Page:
SSRI Use Resolves Depression, Increases Recurrent Stroke Risk After ICH

stroke, MRI
stroke, MRI
SSRI use after intracerebral hemorrhage may resolve depression symptoms, but also increases patients’ risk for recurrent stroke.

Treatment with selective serotonin reuptake inhibitors (SSRIs) following intracerebral hemorrhage (ICH) may relieve depressive symptoms, but also raises the risk for a recurrent ICH,  according to research published in JAMA Neurology.

The study authors analyzed data from people who experienced ICH and were also enrolled in a single-center ICH study at Massachusetts General Hospital. The researchers conducted interviews to learn patients’ pre-stroke history of mood disorders, as well as demographic data and medical history. The study team followed up with participants at 3 and 6 months after their stroke and every 6 months thereafter. The current study included 1279 people with primary ICH, 77 of whom were lost to follow-up.

Median follow-up time to recurrent stroke was 53.2 months (interquartile range [IQR],

42.3-61.2 months). During follow-up, the researchers identified 128 patients with recurrent ICH — an annual rate of 4.2% (95% CI, 3.4%-5.5%). During follow-up, 766 participants (60%) were diagnosed with depression. Of these, 282 (22%) were diagnosed at 3 months after stroke. The remaining 484 (39%) were diagnosed at 6 months or beyond.

Of all the patients, 135 were taking SSRIs at the time of their stroke. Most (111) continued SSRI use after their stroke. An additional 170 patients started taking SSRIs after stroke.

Investigators found an association with SSRI use and depression remission, as well as increased risk of recurrent ICH (subhazard ratio, 1.53 and 1.31, respectively). Other risk factors included non-White race, lower educational attainment, prior history of ICH, lobar ICH location, and the APOE ε2 / ε4 alleles. “It is worth mentioning we did demonstrate larger effect sizes for higher SSRI doses, supporting our hypothesis of a direct biologic association between their use and recurrent ICH,” the study authors wrote.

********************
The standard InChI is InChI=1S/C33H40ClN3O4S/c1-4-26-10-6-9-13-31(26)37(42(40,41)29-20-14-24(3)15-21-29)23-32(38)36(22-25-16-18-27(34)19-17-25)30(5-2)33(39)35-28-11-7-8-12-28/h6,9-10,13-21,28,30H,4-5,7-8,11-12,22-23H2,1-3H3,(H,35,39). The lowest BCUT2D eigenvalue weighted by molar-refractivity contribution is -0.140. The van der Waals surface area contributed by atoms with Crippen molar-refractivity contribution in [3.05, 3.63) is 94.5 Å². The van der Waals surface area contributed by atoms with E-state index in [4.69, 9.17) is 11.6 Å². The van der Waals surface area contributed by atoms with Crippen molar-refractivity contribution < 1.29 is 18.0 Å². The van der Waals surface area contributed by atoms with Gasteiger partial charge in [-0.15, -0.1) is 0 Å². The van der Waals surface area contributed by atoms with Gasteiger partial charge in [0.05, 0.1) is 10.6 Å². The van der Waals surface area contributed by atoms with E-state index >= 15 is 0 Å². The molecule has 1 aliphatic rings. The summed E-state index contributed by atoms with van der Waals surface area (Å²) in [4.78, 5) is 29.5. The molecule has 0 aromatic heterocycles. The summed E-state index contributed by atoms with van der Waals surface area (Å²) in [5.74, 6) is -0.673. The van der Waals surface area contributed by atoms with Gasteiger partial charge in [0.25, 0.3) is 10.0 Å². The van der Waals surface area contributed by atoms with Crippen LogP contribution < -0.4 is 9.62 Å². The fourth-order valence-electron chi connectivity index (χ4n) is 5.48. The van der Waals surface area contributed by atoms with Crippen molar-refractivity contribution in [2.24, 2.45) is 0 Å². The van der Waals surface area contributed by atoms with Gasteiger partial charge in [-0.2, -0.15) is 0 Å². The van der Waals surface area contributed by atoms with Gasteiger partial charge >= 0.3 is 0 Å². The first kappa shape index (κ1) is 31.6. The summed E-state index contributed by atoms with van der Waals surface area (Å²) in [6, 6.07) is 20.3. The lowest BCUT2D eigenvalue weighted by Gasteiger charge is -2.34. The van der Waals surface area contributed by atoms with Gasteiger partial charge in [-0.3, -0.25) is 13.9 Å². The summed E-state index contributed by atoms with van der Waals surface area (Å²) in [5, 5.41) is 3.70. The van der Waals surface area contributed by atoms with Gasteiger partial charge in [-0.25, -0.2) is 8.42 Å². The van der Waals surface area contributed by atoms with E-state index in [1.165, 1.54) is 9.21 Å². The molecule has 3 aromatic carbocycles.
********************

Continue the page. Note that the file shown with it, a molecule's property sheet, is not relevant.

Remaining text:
Several study limitations were noted. SSRI use was based on decisions of the individuals’ healthcare providers, which introduces the possibility of inherent bias. The study authors did not have information on medication compliance.

“Future studies will be required to confirm that clinical, neuroimaging, and genetic markers of ICH recurrence risk can assist in selecting patients most likely to receive net benefit from SSRI treatment of depression after primary ICH,” the authors concluded.

Disclosure: Several study authors declared affiliations with the pharmaceutical industry. Please see the original reference for a full list of authors’ disclosures.


Kubiszewski P, Sugita L, Kourkoulis C, et al. Association of selective serotonin reuptake inhibitor use after intracerebral hemorrhage with hemorrhage recurrence and depression severity [published online August 31, 2020]. JAMA Neurol. doi: 10.1001/jamaneurol.2020.3142

This article originally appeared on Psychiatry Advisor